As a general rule, honesty, patience and a sense of humour will always serve you well. It might also help to read about how others have managed these experiences – start by checking out Stupid Cancer. Of course, the Redkite support team is here if you want to talk. 

check-ups and appointments

Even when you’re officially finished with treatment and are just having routine check-ups, some people talk about the challenges of returning to the hospital or specialist offices where they were treated. No matter how standard these appointments are, they can easily cause anxiety as you may worry about what tests might show.


A few things that can help include:

  • Keeping copies of all your records and notes from appointments
  • Taking someone with you, if you feel comfortable to do that
  • Building a good relationship with a GP who knows your history
  • Seeing these regular check-ups as an opportunity to ask any questions or raise issues

We know this won’t make the anxiety of check-ups and appointments go away, but it might make the best of a tough situation.


late effects

The health issues that can sometimes come up after cancer treatment are known as "late effects". These are usually the result of cells being damaged by chemotherapy or radiation therapy. It’s important to remember that not everyone who has treatment will experience late effects and they don’t mean cancer has returned.


For people who do get late effects, they can range from very minor to quite complicated. They include dental problems, fertility issues, troubles with concentration and memory and even the risk of another type of cancer developing. The sort of late effects you may develop and the severity of them usually depends on a range of factors such as what treatment was given, at what age and for how long.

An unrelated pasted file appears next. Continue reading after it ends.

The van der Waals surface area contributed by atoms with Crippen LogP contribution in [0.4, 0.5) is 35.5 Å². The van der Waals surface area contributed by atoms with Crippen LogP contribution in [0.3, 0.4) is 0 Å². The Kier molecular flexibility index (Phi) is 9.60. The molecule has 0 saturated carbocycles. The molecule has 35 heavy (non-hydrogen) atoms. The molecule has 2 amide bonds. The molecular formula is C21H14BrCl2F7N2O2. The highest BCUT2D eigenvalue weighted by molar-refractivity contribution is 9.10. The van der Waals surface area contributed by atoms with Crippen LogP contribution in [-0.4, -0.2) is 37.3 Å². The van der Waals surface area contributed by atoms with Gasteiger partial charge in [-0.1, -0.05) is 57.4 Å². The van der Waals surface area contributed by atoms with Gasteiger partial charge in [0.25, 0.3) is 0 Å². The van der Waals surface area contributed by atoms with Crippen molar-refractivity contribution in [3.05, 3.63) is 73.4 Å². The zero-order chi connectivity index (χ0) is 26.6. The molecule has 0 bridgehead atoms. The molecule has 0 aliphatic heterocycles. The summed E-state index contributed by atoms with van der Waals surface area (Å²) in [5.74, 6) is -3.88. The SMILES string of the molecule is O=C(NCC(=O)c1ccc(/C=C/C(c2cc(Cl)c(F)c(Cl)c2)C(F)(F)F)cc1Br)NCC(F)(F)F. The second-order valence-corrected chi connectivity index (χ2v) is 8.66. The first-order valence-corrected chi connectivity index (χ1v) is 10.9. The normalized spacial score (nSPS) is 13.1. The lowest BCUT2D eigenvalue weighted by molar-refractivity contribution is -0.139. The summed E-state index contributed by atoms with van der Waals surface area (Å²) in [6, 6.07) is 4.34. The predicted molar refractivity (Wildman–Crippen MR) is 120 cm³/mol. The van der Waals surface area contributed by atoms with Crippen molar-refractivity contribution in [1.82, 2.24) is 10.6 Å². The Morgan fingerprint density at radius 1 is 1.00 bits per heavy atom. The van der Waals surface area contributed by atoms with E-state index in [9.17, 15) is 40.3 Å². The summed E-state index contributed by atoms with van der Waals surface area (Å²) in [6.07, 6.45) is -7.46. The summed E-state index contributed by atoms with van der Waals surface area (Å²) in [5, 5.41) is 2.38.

Remember, only some people will develop late effects. Many hospitals have a late effects clinic. Your medical team should also speak to you before you finish treatment about what you might expect and if there are any warning signs to look out for.


If you’re not connected with a late effects clinic, contact your treatment centre to see if they have one. Good late effects or long term follow up clinics will help you look after your health and wellbeing, not just check for problems.


moving from children’s to adult services

If you were young when you were first diagnosed, you probably had your treatment in a children’s hospital. Once you’re older, you may be at an adult hospital for treatment or follow up. The official term for this is "transitioning".


While children’s hospitals tend to only treat new patients up to the age of 16, there is no set age at which you transition to an adult service, and it won’t happen suddenly. Transitioning is considered a process and there’s a team there to help you do it over months or even years. Most hospitals have a transition coordinator who will assist you.


Even so, it can be daunting to suddenly find yourself in an unfamiliar hospital with a different team of doctors. For the first time, you might attend appointments without your parents and be completely responsible for your own health care.


Some things that can really help in this process:

  • Make sure you have a copy of all your medical records
  • Gather any other information you’ll need to explain your cancer and treatment
  • Talk to your transition coordinator or social worker about what to expect
  • Have a contact list of both your old and new doctors
Last updated September 2015.